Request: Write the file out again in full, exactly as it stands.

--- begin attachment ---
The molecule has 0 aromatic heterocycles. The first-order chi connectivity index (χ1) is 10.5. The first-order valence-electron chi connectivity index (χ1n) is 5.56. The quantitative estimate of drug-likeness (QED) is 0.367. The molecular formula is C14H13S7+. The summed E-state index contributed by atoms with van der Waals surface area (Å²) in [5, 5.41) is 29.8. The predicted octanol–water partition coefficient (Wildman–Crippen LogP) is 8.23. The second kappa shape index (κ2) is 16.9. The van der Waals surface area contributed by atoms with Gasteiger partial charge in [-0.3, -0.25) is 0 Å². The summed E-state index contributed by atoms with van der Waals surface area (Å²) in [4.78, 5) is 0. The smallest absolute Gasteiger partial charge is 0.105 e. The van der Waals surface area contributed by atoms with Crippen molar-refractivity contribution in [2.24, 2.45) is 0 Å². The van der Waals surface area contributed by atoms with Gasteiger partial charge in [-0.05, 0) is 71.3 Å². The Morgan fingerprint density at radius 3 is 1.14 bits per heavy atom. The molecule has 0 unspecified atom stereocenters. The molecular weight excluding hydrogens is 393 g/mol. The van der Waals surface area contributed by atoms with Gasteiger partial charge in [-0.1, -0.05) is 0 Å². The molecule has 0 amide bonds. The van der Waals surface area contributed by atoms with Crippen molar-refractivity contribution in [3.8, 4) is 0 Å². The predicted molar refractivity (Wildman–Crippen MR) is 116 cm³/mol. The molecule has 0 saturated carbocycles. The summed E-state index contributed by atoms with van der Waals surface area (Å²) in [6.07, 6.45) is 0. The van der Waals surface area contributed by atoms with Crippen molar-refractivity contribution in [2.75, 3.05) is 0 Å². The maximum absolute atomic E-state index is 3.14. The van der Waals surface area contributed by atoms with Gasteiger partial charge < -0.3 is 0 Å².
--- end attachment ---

The molecule has 0 aromatic heterocycles. The first-order chi connectivity index (χ1) is 10.5. The first-order valence-electron chi connectivity index (χ1n) is 5.56. The quantitative estimate of drug-likeness (QED) is 0.367. The molecular formula is C14H13S7+. The summed E-state index contributed by atoms with van der Waals surface area (Å²) in [5, 5.41) is 29.8. The predicted octanol–water partition coefficient (Wildman–Crippen LogP) is 8.23. The second kappa shape index (κ2) is 16.9. The van der Waals surface area contributed by atoms with Gasteiger partial charge in [-0.3, -0.25) is 0 Å². The summed E-state index contributed by atoms with van der Waals surface area (Å²) in [4.78, 5) is 0. The smallest absolute Gasteiger partial charge is 0.105 e. The van der Waals surface area contributed by atoms with Crippen molar-refractivity contribution in [2.24, 2.45) is 0 Å². The van der Waals surface area contributed by atoms with Gasteiger partial charge in [-0.05, 0) is 71.3 Å². The Morgan fingerprint density at radius 3 is 1.14 bits per heavy atom. The molecule has 0 unspecified atom stereocenters. The molecular weight excluding hydrogens is 393 g/mol. The van der Waals surface area contributed by atoms with Gasteiger partial charge in [-0.1, -0.05) is 0 Å². The molecule has 0 amide bonds. The van der Waals surface area contributed by atoms with Crippen molar-refractivity contribution in [3.8, 4) is 0 Å². The predicted molar refractivity (Wildman–Crippen MR) is 116 cm³/mol. The molecule has 0 saturated carbocycles. The summed E-state index contributed by atoms with van der Waals surface area (Å²) in [6.07, 6.45) is 0. The van der Waals surface area contributed by atoms with Crippen molar-refractivity contribution in [2.75, 3.05) is 0 Å². The maximum absolute atomic E-state index is 3.14. The van der Waals surface area contributed by atoms with Gasteiger partial charge < -0.3 is 0 Å².